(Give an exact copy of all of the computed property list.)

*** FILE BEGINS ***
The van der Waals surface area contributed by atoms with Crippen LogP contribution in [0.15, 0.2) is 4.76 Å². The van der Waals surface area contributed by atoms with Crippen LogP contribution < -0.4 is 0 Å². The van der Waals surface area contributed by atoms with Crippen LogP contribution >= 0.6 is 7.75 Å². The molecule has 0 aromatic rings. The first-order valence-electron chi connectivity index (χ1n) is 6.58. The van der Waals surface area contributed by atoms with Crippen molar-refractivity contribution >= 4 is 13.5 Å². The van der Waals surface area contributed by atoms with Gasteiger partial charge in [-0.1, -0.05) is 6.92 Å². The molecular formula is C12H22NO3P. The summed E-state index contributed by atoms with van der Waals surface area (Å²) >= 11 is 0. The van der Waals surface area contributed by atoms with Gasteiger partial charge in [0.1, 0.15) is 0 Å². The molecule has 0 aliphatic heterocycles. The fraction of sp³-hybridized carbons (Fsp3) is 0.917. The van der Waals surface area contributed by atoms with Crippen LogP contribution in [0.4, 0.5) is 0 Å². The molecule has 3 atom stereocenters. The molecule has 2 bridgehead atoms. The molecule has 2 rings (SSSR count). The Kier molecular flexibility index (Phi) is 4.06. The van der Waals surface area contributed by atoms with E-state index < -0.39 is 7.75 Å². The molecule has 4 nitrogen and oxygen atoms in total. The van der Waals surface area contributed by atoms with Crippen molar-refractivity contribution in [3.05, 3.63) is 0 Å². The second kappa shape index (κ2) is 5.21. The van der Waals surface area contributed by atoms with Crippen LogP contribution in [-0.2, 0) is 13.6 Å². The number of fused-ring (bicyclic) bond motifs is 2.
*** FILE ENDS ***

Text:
The van der Waals surface area contributed by atoms with Crippen LogP contribution in [0.15, 0.2) is 4.76 Å². The van der Waals surface area contributed by atoms with Crippen LogP contribution < -0.4 is 0 Å². The van der Waals surface area contributed by atoms with Crippen LogP contribution >= 0.6 is 7.75 Å². The molecule has 0 aromatic rings. The first-order valence-electron chi connectivity index (χ1n) is 6.58. The van der Waals surface area contributed by atoms with Crippen molar-refractivity contribution >= 4 is 13.5 Å². The van der Waals surface area contributed by atoms with Gasteiger partial charge in [-0.1, -0.05) is 6.92 Å². The molecular formula is C12H22NO3P. The summed E-state index contributed by atoms with van der Waals surface area (Å²) >= 11 is 0. The van der Waals surface area contributed by atoms with Gasteiger partial charge in [0.1, 0.15) is 0 Å². The molecule has 0 aliphatic heterocycles. The fraction of sp³-hybridized carbons (Fsp3) is 0.917. The van der Waals surface area contributed by atoms with Crippen LogP contribution in [0.4, 0.5) is 0 Å². The molecule has 3 atom stereocenters. The molecule has 2 bridgehead atoms. The molecule has 2 rings (SSSR count). The Kier molecular flexibility index (Phi) is 4.06. The van der Waals surface area contributed by atoms with E-state index < -0.39 is 7.75 Å². The molecule has 4 nitrogen and oxygen atoms in total. The van der Waals surface area contributed by atoms with Crippen molar-refractivity contribution in [3.05, 3.63) is 0 Å². The second kappa shape index (κ2) is 5.21. The van der Waals surface area contributed by atoms with Crippen LogP contribution in [-0.2, 0) is 13.6 Å². The number of fused-ring (bicyclic) bond motifs is 2.